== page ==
Working on the Parent-Teacher Connection During Tough Times
As we all know, these are very tense and uncertain times in our district. There’s a massive amount of change occurring, a lot of uncertainty about budgets and having the time to manage proper implementation of budgets for the school year ahead, and let’s be honest, a lot of concern over a potential teacher’s strike ahead.
While it’s a time of uncertainty for parents it’s also a time of uncertainty for teachers, and it is really critical that we stay in close communication with the people who have a direct impact on our kid’s development and growth on a daily basis. We have to remember that while things may be politically contentious our teachers are working hard day in and day out to educate and care for our kids.
Parents may have a lot of questions about why the S word is even out there, and there is often a lack of information in the press on the specifics around negotiations such as merit pay and other important issues. We think it’s really critical to keep a close dialogue between parents and teachers to have healthy and strong school communities. We know that it can be difficult at times to have honest communication at the school level, but it is really crucial to maintaining the bond that we need between parents and teachers to keep our learning environments strong and healthy for our children. We have heard a myriad of views about a strike from parents from general understanding to fear to outrage, and we say the best way to deal with all of this is to talk to your teachers and not let mainstream media news coverage guide your opinions. Engage in a real discussion. Both teachers and parents should be cognizant of the need to keep lines of communication open and not shut down when someone has an opinion different from one's own. Keep talking, keep listening, keep engaging.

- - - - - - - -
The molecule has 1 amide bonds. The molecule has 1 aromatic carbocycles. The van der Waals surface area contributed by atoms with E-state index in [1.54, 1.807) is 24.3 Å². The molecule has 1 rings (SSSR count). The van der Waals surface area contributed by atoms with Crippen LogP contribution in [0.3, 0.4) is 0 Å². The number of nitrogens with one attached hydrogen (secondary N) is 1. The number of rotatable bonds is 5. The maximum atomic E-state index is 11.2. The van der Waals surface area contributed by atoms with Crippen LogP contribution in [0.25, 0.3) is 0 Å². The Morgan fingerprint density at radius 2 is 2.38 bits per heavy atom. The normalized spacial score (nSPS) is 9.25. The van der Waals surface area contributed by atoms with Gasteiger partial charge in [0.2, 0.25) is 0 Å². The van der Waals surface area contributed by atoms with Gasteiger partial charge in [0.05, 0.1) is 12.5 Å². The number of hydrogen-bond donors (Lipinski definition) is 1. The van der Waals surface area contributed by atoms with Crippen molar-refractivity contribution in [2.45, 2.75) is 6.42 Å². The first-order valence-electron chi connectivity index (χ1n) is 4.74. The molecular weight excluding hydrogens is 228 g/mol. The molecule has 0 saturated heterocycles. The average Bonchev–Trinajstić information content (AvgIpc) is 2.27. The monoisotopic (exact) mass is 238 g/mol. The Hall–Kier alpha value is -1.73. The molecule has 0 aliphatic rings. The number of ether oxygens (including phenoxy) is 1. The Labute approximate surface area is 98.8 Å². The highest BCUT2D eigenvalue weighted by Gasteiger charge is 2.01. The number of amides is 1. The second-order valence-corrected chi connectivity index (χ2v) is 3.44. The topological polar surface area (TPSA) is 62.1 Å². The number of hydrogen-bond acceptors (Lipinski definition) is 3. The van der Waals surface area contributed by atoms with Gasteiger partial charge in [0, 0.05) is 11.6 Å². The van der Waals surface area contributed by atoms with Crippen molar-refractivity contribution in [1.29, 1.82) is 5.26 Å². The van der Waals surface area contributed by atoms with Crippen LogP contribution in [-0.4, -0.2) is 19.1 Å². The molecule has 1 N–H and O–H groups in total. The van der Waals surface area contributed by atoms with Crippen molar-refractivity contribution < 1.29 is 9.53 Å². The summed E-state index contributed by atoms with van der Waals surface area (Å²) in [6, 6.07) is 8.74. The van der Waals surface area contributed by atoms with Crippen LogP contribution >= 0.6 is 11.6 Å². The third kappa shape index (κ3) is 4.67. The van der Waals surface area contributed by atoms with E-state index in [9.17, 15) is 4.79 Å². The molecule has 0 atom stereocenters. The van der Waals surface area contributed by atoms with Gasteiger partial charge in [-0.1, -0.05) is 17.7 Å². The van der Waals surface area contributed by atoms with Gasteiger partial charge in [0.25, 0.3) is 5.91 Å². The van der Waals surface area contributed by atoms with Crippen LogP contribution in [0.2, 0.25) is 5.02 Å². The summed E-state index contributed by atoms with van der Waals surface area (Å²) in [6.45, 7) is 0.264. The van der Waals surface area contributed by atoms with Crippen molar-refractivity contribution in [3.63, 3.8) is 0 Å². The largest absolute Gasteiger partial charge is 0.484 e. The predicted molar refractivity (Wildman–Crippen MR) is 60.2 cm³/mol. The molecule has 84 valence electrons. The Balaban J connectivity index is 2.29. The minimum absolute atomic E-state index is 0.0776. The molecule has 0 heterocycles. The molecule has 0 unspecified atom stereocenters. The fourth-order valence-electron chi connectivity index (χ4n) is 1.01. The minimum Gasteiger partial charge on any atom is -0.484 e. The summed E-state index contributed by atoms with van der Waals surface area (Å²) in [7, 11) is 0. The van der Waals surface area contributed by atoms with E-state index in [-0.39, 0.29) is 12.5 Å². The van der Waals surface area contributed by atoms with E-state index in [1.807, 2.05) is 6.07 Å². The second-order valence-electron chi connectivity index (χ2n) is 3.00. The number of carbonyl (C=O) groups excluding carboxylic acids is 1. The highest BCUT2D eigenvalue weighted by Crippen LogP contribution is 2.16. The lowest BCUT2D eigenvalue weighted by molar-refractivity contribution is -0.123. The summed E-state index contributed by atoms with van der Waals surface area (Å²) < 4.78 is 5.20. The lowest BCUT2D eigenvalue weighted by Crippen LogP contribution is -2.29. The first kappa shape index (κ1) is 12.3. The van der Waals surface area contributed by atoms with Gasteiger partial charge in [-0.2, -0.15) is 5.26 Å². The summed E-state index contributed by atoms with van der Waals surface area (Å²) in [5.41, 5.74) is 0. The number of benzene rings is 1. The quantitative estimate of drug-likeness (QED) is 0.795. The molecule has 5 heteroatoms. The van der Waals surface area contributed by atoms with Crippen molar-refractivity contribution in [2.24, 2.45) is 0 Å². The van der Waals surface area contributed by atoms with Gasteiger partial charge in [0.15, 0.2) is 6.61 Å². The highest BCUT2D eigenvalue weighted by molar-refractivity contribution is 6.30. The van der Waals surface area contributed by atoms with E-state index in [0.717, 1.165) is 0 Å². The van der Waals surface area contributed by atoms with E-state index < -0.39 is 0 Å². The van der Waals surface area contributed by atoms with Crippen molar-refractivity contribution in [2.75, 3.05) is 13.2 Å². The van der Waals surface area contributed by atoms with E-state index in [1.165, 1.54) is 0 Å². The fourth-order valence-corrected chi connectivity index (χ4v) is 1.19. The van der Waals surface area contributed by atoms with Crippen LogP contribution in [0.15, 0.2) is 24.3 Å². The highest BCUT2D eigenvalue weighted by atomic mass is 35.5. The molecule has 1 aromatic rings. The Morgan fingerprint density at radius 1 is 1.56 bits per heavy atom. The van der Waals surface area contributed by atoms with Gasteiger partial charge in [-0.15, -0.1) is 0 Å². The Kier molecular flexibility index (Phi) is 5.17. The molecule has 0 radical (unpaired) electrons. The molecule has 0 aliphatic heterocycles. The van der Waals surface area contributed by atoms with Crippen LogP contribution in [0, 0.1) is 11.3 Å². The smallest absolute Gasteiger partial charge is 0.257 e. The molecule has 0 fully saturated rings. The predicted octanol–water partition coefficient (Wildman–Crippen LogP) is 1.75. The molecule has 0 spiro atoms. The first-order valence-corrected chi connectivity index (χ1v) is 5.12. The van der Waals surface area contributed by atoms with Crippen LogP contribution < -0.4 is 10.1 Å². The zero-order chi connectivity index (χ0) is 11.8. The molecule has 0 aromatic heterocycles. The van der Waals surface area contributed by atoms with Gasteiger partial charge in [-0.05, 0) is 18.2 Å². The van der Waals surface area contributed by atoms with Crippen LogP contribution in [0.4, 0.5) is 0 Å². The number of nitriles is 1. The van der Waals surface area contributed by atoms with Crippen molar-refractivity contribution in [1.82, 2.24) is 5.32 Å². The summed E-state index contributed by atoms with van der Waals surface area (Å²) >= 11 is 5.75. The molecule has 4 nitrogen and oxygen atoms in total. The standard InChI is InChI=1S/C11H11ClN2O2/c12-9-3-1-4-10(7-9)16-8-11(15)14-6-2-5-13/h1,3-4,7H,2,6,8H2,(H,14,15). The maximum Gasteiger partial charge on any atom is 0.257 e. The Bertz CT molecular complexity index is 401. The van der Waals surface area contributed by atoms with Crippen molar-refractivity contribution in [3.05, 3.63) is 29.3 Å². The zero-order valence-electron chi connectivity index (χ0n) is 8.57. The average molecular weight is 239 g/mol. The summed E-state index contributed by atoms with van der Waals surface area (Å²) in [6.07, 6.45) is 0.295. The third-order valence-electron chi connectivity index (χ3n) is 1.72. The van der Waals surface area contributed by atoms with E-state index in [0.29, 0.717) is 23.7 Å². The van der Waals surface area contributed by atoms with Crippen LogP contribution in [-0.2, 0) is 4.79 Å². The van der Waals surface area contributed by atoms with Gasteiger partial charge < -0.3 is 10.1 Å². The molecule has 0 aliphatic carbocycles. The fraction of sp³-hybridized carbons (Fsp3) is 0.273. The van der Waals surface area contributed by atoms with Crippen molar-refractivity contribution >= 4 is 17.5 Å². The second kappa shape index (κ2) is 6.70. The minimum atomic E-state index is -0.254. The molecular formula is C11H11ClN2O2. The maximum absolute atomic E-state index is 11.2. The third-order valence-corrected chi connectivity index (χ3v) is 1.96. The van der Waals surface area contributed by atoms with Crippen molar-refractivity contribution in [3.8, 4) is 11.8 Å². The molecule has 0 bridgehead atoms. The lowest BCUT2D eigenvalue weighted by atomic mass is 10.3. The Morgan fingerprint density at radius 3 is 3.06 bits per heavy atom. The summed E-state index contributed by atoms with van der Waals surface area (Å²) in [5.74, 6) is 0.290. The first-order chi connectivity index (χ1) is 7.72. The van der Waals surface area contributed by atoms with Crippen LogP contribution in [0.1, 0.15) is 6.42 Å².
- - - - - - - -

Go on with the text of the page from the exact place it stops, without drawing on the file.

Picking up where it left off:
We plan to have a town-hall forum in the weeks ahead and will email you with more information. There are ways you can work at the school level with one another to minimize the tension and keep the dialogue open, either inside or outside of the school.
Next week is also Teacher Appreciation Week; May 7th – May 11th. Has your child’s teacher made a positive difference in his/her lives this year? If so, send them a card. Write them a note. You don’t need a fancy gift to let a teacher know that they are valued and appreciated. Our teachers have been under the microscope and often scapegoated for the ills of public education. Let them know you think they matter.